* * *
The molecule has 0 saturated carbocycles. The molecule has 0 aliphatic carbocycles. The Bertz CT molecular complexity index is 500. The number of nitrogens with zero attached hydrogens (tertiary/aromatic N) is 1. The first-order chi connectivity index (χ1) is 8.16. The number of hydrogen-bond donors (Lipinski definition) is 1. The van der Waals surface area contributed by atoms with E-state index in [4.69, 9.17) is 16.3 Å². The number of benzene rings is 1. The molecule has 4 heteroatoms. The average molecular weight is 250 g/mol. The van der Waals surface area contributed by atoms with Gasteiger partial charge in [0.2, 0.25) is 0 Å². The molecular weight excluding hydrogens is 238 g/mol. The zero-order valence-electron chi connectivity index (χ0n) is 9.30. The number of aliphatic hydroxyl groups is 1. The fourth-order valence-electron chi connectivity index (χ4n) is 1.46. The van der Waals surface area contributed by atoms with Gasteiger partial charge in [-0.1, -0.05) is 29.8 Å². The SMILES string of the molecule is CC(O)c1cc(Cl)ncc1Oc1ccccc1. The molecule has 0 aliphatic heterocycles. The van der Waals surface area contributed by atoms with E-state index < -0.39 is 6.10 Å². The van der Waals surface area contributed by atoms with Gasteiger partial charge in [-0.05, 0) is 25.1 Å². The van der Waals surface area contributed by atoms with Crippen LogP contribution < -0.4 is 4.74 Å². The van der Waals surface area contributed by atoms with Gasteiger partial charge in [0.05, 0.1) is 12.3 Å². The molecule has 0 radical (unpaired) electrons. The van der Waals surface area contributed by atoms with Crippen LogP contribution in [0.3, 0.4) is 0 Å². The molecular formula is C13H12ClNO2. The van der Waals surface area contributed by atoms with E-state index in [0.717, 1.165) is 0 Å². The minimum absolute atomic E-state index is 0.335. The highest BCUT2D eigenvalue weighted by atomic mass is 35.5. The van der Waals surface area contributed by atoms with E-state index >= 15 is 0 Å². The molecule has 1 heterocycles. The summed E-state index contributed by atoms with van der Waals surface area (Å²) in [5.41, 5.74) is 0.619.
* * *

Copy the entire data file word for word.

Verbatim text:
The molecule has 0 saturated carbocycles. The molecule has 0 aliphatic carbocycles. The Bertz CT molecular complexity index is 500. The number of nitrogens with zero attached hydrogens (tertiary/aromatic N) is 1. The first-order chi connectivity index (χ1) is 8.16. The number of hydrogen-bond donors (Lipinski definition) is 1. The van der Waals surface area contributed by atoms with E-state index in [4.69, 9.17) is 16.3 Å². The number of benzene rings is 1. The molecule has 4 heteroatoms. The average molecular weight is 250 g/mol. The van der Waals surface area contributed by atoms with Gasteiger partial charge in [0.2, 0.25) is 0 Å². The molecular weight excluding hydrogens is 238 g/mol. The zero-order valence-electron chi connectivity index (χ0n) is 9.30. The number of aliphatic hydroxyl groups is 1. The fourth-order valence-electron chi connectivity index (χ4n) is 1.46. The van der Waals surface area contributed by atoms with Gasteiger partial charge in [-0.1, -0.05) is 29.8 Å². The SMILES string of the molecule is CC(O)c1cc(Cl)ncc1Oc1ccccc1. The molecule has 0 aliphatic heterocycles. The van der Waals surface area contributed by atoms with E-state index < -0.39 is 6.10 Å². The van der Waals surface area contributed by atoms with Gasteiger partial charge in [-0.05, 0) is 25.1 Å². The van der Waals surface area contributed by atoms with Crippen LogP contribution < -0.4 is 4.74 Å². The van der Waals surface area contributed by atoms with Gasteiger partial charge in [0.05, 0.1) is 12.3 Å². The molecule has 0 radical (unpaired) electrons. The van der Waals surface area contributed by atoms with Crippen LogP contribution in [0.3, 0.4) is 0 Å². The molecular formula is C13H12ClNO2. The van der Waals surface area contributed by atoms with E-state index in [0.717, 1.165) is 0 Å². The minimum absolute atomic E-state index is 0.335. The highest BCUT2D eigenvalue weighted by atomic mass is 35.5. The van der Waals surface area contributed by atoms with E-state index >= 15 is 0 Å². The molecule has 1 heterocycles. The summed E-state index contributed by atoms with van der Waals surface area (Å²) in [5.41, 5.74) is 0.619.